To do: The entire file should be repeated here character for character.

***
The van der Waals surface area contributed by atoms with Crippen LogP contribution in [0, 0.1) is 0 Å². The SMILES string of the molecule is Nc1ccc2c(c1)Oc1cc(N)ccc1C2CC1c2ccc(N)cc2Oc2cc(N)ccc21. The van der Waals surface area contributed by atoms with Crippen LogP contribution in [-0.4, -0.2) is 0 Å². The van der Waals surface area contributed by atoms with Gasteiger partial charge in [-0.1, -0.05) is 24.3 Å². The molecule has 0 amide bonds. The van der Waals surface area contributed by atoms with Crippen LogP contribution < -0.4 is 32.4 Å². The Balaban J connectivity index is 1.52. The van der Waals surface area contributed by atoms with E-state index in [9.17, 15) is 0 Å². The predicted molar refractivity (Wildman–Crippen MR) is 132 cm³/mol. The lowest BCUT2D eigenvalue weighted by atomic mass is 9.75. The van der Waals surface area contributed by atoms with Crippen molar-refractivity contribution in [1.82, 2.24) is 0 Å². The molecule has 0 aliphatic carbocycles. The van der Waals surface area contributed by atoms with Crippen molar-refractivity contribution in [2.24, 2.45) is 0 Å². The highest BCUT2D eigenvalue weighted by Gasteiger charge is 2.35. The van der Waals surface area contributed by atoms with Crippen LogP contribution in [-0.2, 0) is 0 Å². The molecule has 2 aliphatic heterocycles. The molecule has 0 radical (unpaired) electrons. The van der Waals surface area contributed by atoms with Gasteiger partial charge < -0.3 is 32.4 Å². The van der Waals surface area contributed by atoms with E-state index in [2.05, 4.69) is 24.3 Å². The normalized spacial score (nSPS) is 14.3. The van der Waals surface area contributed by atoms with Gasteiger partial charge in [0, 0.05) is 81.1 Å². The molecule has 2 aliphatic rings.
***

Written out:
The van der Waals surface area contributed by atoms with Crippen LogP contribution in [0, 0.1) is 0 Å². The SMILES string of the molecule is Nc1ccc2c(c1)Oc1cc(N)ccc1C2CC1c2ccc(N)cc2Oc2cc(N)ccc21. The van der Waals surface area contributed by atoms with Crippen LogP contribution in [-0.4, -0.2) is 0 Å². The van der Waals surface area contributed by atoms with Gasteiger partial charge in [-0.1, -0.05) is 24.3 Å². The molecule has 0 amide bonds. The van der Waals surface area contributed by atoms with Crippen LogP contribution < -0.4 is 32.4 Å². The Balaban J connectivity index is 1.52. The van der Waals surface area contributed by atoms with E-state index in [9.17, 15) is 0 Å². The predicted molar refractivity (Wildman–Crippen MR) is 132 cm³/mol. The lowest BCUT2D eigenvalue weighted by atomic mass is 9.75. The van der Waals surface area contributed by atoms with Crippen molar-refractivity contribution in [1.82, 2.24) is 0 Å². The molecule has 0 aliphatic carbocycles. The van der Waals surface area contributed by atoms with Crippen molar-refractivity contribution in [2.24, 2.45) is 0 Å². The highest BCUT2D eigenvalue weighted by Gasteiger charge is 2.35. The van der Waals surface area contributed by atoms with Crippen LogP contribution in [-0.2, 0) is 0 Å². The molecule has 2 aliphatic heterocycles. The molecule has 0 radical (unpaired) electrons. The van der Waals surface area contributed by atoms with Gasteiger partial charge < -0.3 is 32.4 Å². The van der Waals surface area contributed by atoms with E-state index in [2.05, 4.69) is 24.3 Å². The normalized spacial score (nSPS) is 14.3. The van der Waals surface area contributed by atoms with Gasteiger partial charge in [0, 0.05) is 81.1 Å². The molecule has 2 aliphatic rings.